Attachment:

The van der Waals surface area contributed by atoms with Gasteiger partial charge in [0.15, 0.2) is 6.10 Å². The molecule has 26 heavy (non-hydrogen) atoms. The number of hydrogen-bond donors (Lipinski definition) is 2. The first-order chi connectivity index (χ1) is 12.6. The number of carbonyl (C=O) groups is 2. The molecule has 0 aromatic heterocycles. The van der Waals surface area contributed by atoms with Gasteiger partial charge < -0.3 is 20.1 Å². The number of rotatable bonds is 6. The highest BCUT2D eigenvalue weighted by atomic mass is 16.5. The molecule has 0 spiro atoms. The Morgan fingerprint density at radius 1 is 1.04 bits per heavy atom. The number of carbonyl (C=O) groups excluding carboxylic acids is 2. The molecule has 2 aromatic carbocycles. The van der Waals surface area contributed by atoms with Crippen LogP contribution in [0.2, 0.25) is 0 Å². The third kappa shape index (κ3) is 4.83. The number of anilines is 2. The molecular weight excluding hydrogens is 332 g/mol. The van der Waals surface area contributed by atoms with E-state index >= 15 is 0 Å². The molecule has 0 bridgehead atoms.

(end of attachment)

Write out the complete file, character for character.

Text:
The van der Waals surface area contributed by atoms with Gasteiger partial charge in [0.15, 0.2) is 6.10 Å². The molecule has 26 heavy (non-hydrogen) atoms. The number of hydrogen-bond donors (Lipinski definition) is 2. The first-order chi connectivity index (χ1) is 12.6. The number of carbonyl (C=O) groups is 2. The molecule has 0 aromatic heterocycles. The van der Waals surface area contributed by atoms with Gasteiger partial charge < -0.3 is 20.1 Å². The number of rotatable bonds is 6. The highest BCUT2D eigenvalue weighted by atomic mass is 16.5. The molecule has 0 spiro atoms. The Morgan fingerprint density at radius 1 is 1.04 bits per heavy atom. The number of carbonyl (C=O) groups excluding carboxylic acids is 2. The molecule has 2 aromatic carbocycles. The van der Waals surface area contributed by atoms with Crippen LogP contribution in [0.2, 0.25) is 0 Å². The third kappa shape index (κ3) is 4.83. The number of anilines is 2. The molecular weight excluding hydrogens is 332 g/mol. The van der Waals surface area contributed by atoms with E-state index >= 15 is 0 Å². The molecule has 0 bridgehead atoms.